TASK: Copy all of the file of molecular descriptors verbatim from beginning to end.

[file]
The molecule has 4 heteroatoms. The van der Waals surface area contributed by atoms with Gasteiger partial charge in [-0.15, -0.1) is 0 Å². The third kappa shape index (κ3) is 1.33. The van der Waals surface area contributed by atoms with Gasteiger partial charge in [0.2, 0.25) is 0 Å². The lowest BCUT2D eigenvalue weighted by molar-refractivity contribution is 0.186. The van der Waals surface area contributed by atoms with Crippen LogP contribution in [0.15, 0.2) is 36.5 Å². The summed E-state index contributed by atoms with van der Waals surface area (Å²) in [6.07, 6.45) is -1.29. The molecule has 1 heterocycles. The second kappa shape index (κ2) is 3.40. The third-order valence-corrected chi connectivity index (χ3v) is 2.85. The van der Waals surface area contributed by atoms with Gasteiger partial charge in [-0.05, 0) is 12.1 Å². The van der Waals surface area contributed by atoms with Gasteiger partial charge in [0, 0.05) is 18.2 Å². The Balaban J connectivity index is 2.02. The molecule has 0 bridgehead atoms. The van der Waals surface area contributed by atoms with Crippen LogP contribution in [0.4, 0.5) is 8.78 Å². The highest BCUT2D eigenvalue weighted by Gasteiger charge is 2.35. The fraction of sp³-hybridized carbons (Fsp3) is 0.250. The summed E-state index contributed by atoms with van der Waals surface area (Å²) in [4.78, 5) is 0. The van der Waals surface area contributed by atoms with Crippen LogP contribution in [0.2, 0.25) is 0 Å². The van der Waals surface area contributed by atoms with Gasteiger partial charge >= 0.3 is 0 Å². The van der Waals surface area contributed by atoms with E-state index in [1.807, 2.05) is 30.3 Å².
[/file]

The molecule has 4 heteroatoms. The van der Waals surface area contributed by atoms with Gasteiger partial charge in [-0.15, -0.1) is 0 Å². The third kappa shape index (κ3) is 1.33. The van der Waals surface area contributed by atoms with Gasteiger partial charge in [0.2, 0.25) is 0 Å². The lowest BCUT2D eigenvalue weighted by molar-refractivity contribution is 0.186. The van der Waals surface area contributed by atoms with Crippen LogP contribution in [0.15, 0.2) is 36.5 Å². The summed E-state index contributed by atoms with van der Waals surface area (Å²) in [6.07, 6.45) is -1.29. The molecule has 1 heterocycles. The second kappa shape index (κ2) is 3.40. The third-order valence-corrected chi connectivity index (χ3v) is 2.85. The van der Waals surface area contributed by atoms with Gasteiger partial charge in [-0.05, 0) is 12.1 Å². The van der Waals surface area contributed by atoms with Gasteiger partial charge in [0, 0.05) is 18.2 Å². The Balaban J connectivity index is 2.02. The molecule has 0 bridgehead atoms. The van der Waals surface area contributed by atoms with Crippen LogP contribution in [0.4, 0.5) is 8.78 Å². The highest BCUT2D eigenvalue weighted by Gasteiger charge is 2.35. The fraction of sp³-hybridized carbons (Fsp3) is 0.250. The summed E-state index contributed by atoms with van der Waals surface area (Å²) in [4.78, 5) is 0. The van der Waals surface area contributed by atoms with Crippen LogP contribution in [0.2, 0.25) is 0 Å². The van der Waals surface area contributed by atoms with Gasteiger partial charge >= 0.3 is 0 Å². The van der Waals surface area contributed by atoms with E-state index in [1.807, 2.05) is 30.3 Å².